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Symphony
A SLICE OF HEAVEN FROM THE SANTA ROSA SYMPHONY
by Steve Osborn
Sunday, January 13, 2019
Under its vibrant new music director, Francesco Lecce-Chong, the Santa Rosa Symphony this past Sunday offered a nearly perfect afternoon of Mozart (Symphony No. 40) and Mahler (Symphony No. 4). While the two works share a common digit, the only element uniting them is genius. They made for a dazzlin...
Recital
KHOZYAINOV'S BRILLIANT PIANISM IN MILL VALLEY RECITAL
by Abby Wasserman
Sunday, January 13, 2019
In its third concert of the season the Mill Valley Chamber Music Society Jan. 13 presented Russian virtuoso Nikolay Khozyainov. His intelligent and sensitive interpretations, masterful pedal work, and virtuoso technique left the near-capacity audience in Mt. Tamalpais Methodist Church astounded and ...
Chamber
A COMPLETE MUSICAL PACKAGE IN ARRON'S OAKMONT RECITAL
by Terry McNeill
Thursday, January 10, 2019
Cellist Edward Arron has been a welcome artist at the Music at Oakmont series, and after his Jan. 10 recital it’s easy to understand his popularity. His artistry is a complete package, with potent instrumental technique wedded to integral musical conceptions. In a nearly flawless concert with pian...
Choral and Vocal
COMPELLING WEILL HALL MESSIAH ORATORIO FROM THE ABS
by Terry McNeill
Saturday, December 15, 2018
Each holiday season when a Classical Sonoma reviewer is assigned to cover a concert with Handel’s seminal Oratorio The Messiah, the question arises about what new commentary can possibly apply to the often performed choral work. Well, if it’s the American Bach Soloists performing the piece, written...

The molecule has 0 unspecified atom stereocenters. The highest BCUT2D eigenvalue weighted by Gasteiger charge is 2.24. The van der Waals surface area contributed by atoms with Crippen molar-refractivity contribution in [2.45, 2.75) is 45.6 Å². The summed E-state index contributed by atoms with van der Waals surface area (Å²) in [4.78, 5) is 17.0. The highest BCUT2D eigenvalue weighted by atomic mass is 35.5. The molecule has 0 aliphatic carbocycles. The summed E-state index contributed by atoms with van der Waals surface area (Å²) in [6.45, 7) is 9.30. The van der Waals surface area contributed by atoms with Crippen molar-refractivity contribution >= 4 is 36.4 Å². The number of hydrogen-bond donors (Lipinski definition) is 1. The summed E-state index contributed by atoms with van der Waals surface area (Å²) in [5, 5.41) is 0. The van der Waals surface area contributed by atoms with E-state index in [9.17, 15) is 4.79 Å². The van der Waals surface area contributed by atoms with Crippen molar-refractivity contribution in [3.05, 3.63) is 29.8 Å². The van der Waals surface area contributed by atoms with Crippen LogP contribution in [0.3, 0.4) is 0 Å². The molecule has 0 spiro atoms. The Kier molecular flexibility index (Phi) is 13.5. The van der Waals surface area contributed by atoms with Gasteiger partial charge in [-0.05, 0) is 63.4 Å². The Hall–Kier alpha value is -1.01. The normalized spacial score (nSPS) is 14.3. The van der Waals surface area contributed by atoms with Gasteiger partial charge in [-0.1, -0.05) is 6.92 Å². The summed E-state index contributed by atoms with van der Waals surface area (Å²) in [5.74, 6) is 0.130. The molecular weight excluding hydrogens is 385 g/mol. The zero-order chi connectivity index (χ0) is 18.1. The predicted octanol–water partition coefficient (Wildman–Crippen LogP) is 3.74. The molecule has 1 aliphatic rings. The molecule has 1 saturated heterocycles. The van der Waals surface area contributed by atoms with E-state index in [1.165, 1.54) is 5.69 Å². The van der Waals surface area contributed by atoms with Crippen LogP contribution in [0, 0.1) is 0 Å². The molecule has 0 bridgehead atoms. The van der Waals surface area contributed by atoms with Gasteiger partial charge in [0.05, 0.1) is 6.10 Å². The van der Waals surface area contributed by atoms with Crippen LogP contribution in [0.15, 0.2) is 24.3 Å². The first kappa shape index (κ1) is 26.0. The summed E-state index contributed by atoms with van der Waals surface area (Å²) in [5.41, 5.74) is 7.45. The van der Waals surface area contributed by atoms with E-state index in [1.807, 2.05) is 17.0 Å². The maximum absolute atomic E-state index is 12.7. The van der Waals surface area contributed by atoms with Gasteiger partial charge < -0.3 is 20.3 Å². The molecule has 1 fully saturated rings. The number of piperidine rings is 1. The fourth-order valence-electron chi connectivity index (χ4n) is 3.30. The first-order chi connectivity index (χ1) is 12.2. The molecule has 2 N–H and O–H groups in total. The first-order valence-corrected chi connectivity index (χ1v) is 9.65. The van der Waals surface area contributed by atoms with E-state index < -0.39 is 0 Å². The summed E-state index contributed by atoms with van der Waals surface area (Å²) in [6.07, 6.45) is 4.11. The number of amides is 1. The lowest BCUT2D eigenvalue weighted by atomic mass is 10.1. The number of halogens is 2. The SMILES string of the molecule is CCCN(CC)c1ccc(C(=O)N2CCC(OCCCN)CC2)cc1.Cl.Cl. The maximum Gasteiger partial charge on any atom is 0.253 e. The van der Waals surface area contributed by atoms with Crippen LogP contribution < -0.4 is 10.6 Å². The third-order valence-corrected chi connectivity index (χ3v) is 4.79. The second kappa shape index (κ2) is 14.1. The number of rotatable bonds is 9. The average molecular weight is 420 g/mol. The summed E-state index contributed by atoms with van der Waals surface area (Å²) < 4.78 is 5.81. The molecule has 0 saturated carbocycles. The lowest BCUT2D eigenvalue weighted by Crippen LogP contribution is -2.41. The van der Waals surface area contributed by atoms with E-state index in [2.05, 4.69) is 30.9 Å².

Opera
PURCELL'S DIDO IN YOUTHFUL SSU OPERA
by Abby Wasserman
Wednesday, December 05, 2018
A doomed royal love affair, the theme of Purcell’s Dido and Aeneas, was brought to lovely life at Sonoma State University Dec. 5 in the school’s Schroeder Hall. Conducted by faculty member Zachary Gordin, who also played continuo, the performance was only the second opera production presented by the...
Symphony
SANTA ROSA SYMPHONY HERALDS THE HOLIDAYS
by Steve Osborn
Sunday, December 02, 2018
Antlers are typical headgear during the holiday season, but the ushers and one bassist at the Santa Rosa Symphony concert on Dec. 2 sported apples atop their heads. The red fruits were festive but perplexing until the orchestra began Rossini’s “William Tell” overture, at which point even the dull-wi...